Howard Schultz - Former FORMER CEO OF STARBUCKS
One of America’s most successful businessmen, Howard Schultz, has given us not just great Italian-style coffee, but also unconventional business initiatives that boost employee culture. From providing health insurance and free college tuition, even for part-time baristas, to controversial initiatives about race and refugees, Schultz challenges the status quo of businesses in today’s society. He had his epiphany when he first stepped into Starbucks and realized its potential and the vision he had for the coffee shop.
Balancing Humanity and Profit
Schultz attributes his success and achievements to the balance of humanity and profit in the decisions made at Starbucks. As an example, in his weekly meeting room he always kept two empty chairs -- one to represent the customer and the other the employee. Every discussion and decision made would weigh the impact on these two stakeholders. His major success has been in motivating employees and empowering them. He had his employees participate in the equity scheme for Starbucks, thereby performing better as they felt they were working for their own cause. Health insurance and other benefits for employees increased employee morale, turning Starbucks into a very humane workplace. This humane work culture is what makes Starbucks unique. Though, Schultz points out that none of Starbucks’ activities are patented, anyone can do business like Starbucks.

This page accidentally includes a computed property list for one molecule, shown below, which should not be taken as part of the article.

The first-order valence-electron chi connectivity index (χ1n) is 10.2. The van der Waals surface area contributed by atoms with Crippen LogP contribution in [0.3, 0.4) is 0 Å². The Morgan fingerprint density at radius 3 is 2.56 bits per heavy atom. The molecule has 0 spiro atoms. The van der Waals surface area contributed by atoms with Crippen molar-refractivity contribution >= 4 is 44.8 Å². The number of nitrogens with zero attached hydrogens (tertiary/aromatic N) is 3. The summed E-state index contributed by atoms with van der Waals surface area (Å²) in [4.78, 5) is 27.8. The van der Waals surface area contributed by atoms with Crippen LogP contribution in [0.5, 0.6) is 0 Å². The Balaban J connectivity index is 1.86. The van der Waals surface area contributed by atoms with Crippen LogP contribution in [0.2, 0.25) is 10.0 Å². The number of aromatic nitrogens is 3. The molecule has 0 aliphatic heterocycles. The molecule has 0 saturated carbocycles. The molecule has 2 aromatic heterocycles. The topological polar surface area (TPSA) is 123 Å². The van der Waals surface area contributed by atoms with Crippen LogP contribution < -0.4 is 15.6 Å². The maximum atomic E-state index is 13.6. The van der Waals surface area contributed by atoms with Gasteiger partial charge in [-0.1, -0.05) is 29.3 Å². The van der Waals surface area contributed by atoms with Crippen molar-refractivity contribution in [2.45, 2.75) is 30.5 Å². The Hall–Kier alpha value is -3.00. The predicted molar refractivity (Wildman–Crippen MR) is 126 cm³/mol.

Vulnerability and Humility for a Leader
Watching or listening to Schultz proves he is the embodiment of both vulnerability and humility. Being a leader in Starbucks, he has certainly used these traits to his advantage. Conventionally, vulnerability may be seen as a weakness, nevertheless, there are various kinds of leadership. When a leader shows he or she is human, followers can relate to the leader rather well compared to a leader who appears supernatural. This translates to employees having a genuine interest in following their leader. Humility is Schultz’s ability to empathize with his employees despite the authority derived from his success and position. Yet again, employees have reliability and rapport with a leader who has humility. Employees can see themselves in a good leader.
Did you know?
Starbucks is what it is today only because Bill Gates Sr. helped Schultz in 1987.